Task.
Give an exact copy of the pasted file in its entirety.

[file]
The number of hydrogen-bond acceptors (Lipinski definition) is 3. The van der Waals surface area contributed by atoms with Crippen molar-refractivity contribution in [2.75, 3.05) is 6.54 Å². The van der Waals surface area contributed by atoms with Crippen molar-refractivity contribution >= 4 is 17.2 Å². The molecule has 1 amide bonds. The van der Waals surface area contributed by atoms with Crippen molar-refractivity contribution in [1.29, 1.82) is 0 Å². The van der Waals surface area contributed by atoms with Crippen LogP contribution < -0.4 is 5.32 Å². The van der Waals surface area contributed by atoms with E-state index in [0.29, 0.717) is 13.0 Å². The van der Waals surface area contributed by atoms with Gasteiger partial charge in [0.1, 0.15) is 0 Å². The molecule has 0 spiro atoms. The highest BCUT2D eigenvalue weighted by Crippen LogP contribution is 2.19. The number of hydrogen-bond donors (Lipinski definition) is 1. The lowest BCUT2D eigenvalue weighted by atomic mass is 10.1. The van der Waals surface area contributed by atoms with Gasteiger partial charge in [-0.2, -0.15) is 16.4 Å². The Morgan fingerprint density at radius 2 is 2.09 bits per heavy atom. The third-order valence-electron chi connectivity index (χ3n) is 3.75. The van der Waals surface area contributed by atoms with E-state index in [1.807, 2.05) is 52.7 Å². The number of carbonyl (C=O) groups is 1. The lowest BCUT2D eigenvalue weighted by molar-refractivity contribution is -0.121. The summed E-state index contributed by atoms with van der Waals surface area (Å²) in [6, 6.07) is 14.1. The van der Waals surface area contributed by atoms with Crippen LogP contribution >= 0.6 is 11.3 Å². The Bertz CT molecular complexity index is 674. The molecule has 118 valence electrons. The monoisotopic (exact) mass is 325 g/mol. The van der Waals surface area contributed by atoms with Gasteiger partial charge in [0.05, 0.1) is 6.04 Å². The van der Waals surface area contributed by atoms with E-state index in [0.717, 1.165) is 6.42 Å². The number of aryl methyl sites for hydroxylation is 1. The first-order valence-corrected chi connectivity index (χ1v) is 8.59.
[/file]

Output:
The number of hydrogen-bond acceptors (Lipinski definition) is 3. The van der Waals surface area contributed by atoms with Crippen molar-refractivity contribution in [2.75, 3.05) is 6.54 Å². The van der Waals surface area contributed by atoms with Crippen molar-refractivity contribution >= 4 is 17.2 Å². The molecule has 1 amide bonds. The van der Waals surface area contributed by atoms with Crippen molar-refractivity contribution in [1.29, 1.82) is 0 Å². The van der Waals surface area contributed by atoms with Crippen LogP contribution < -0.4 is 5.32 Å². The van der Waals surface area contributed by atoms with E-state index in [0.29, 0.717) is 13.0 Å². The van der Waals surface area contributed by atoms with Gasteiger partial charge in [0.1, 0.15) is 0 Å². The molecule has 0 spiro atoms. The highest BCUT2D eigenvalue weighted by Crippen LogP contribution is 2.19. The number of hydrogen-bond donors (Lipinski definition) is 1. The lowest BCUT2D eigenvalue weighted by atomic mass is 10.1. The van der Waals surface area contributed by atoms with Gasteiger partial charge in [-0.2, -0.15) is 16.4 Å². The Morgan fingerprint density at radius 2 is 2.09 bits per heavy atom. The third-order valence-electron chi connectivity index (χ3n) is 3.75. The van der Waals surface area contributed by atoms with E-state index in [1.807, 2.05) is 52.7 Å². The number of carbonyl (C=O) groups is 1. The lowest BCUT2D eigenvalue weighted by molar-refractivity contribution is -0.121. The summed E-state index contributed by atoms with van der Waals surface area (Å²) in [6, 6.07) is 14.1. The van der Waals surface area contributed by atoms with Crippen LogP contribution >= 0.6 is 11.3 Å². The Bertz CT molecular complexity index is 674. The molecule has 118 valence electrons. The monoisotopic (exact) mass is 325 g/mol. The van der Waals surface area contributed by atoms with Gasteiger partial charge in [0.05, 0.1) is 6.04 Å². The van der Waals surface area contributed by atoms with E-state index in [0.717, 1.165) is 6.42 Å². The number of aryl methyl sites for hydroxylation is 1. The first-order valence-corrected chi connectivity index (χ1v) is 8.59.